Teejko Bela Sabai Janchhan Maaita—the song is evergreen and so is this women’s festival of gathering and socialising. Women dance to the nostalgic songs related of Teej, the time for all married and unmarried females to observe a day’s fasting and ending it with a puja on the fifth day of new moon.
According to Hindu mythology, Goddess Parvati meditated for years and took 108 births to finally be accepted by Lord Shiva. When her love and devotion won Lord Shiva’s heart, Goddess Parvati announced that the day would be celebrated as Teej. The festival is celebrated for three days that includes Dar khaney din—a day where you eat a lot so that you can fast the following day, the actual day of fasting and rishi paanchami.
On the first day, women gather with relatives and dance till midnight, singing songs of commitment while eating and celebrating. Starting at midnight, they start their fast with the same enthusiasm. Some of them are so strict with fasting that they don’t even sip a drop of water all day. In Nepali, it is called Nirjala Barta. There is a belief that if you pray to Goddess Parvati with great sincerity then you’ll be blessed with a happy family and the man of your dreams. They finish prayers on the last day by worshipping the seven saints by offering them food, money, and other submissions.
In Adelaide, women and girls gathered on Saturday, 29th July, in Goodwood Community Center. It was a good mix of all age groups including the male members who supported by organising and transporting to the venue. It was an evening program, so many could come after work. Adelaide Nepal and EPlanet of Adelaide organised the program.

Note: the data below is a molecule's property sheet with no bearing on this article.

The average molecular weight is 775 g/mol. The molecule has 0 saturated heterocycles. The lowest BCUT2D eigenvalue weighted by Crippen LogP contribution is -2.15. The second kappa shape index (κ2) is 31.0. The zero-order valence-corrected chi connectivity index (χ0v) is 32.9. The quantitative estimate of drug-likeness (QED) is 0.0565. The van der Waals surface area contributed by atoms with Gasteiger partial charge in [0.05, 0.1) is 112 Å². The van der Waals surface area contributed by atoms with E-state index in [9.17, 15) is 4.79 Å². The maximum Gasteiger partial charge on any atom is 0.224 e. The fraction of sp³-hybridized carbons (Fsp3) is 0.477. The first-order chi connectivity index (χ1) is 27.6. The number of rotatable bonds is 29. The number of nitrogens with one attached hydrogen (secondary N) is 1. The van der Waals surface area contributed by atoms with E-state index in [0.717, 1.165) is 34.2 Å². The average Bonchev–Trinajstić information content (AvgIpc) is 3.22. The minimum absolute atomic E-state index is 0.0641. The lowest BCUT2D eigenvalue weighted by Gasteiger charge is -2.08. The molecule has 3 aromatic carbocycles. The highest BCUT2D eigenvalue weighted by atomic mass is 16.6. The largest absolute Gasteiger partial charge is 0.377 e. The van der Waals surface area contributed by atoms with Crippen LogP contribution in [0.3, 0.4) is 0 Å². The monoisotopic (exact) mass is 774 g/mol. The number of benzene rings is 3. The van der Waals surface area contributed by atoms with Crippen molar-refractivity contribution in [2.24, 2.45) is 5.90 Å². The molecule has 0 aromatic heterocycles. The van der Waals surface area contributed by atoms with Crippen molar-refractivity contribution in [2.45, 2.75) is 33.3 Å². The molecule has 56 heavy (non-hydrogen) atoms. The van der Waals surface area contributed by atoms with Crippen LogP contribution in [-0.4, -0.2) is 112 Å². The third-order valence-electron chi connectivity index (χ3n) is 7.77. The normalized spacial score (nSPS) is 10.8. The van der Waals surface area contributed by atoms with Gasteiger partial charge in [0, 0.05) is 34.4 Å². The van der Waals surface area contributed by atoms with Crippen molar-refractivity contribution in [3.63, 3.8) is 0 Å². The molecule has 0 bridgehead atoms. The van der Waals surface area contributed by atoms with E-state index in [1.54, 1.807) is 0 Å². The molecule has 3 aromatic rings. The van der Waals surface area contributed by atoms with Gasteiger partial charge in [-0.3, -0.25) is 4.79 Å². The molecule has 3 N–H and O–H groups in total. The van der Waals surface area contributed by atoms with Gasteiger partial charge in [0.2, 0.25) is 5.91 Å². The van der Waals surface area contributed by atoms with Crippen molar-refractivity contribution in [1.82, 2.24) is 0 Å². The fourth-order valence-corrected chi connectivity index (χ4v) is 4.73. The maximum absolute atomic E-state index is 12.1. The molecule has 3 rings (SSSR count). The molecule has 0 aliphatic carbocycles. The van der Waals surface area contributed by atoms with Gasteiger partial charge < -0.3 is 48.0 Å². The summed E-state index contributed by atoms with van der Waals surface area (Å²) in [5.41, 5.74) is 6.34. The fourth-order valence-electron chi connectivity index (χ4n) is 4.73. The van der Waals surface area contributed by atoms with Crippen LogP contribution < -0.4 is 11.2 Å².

Women from all walks of life clad in red saris entertained the gathering with series of folk songs and group dances. The participation of mothers and sisters was stupendous and unprecedented. For the whole day the atmosphere of Goodwood Community Center was charged with excitement and merrymaking.
The program entertained the community members by performing series of competitions and solo songs. Performers like Devi Charti, Khuman Adhikari, Ramila Neupane and Brasha Raut entertained the crowd.
Back in Nepal, Teej is a very special social celebration. Sisters married off to people in far flung villages try coming to the parental homes or homes of brothers, traditionally. Because of continuing monsoon, many could not make their way across swollen rivers. So most celebration is limited to private homes with few people gathering.
Religious-cultural programs like Teej definitely provide not only ample gratification to current ethnic Nepali population but also help pass the cultural torch down to successive generations. Organisations like Adelaide Nepal and EPlanet are doing a pretty good job in keeping the candle of Nepali culture burning.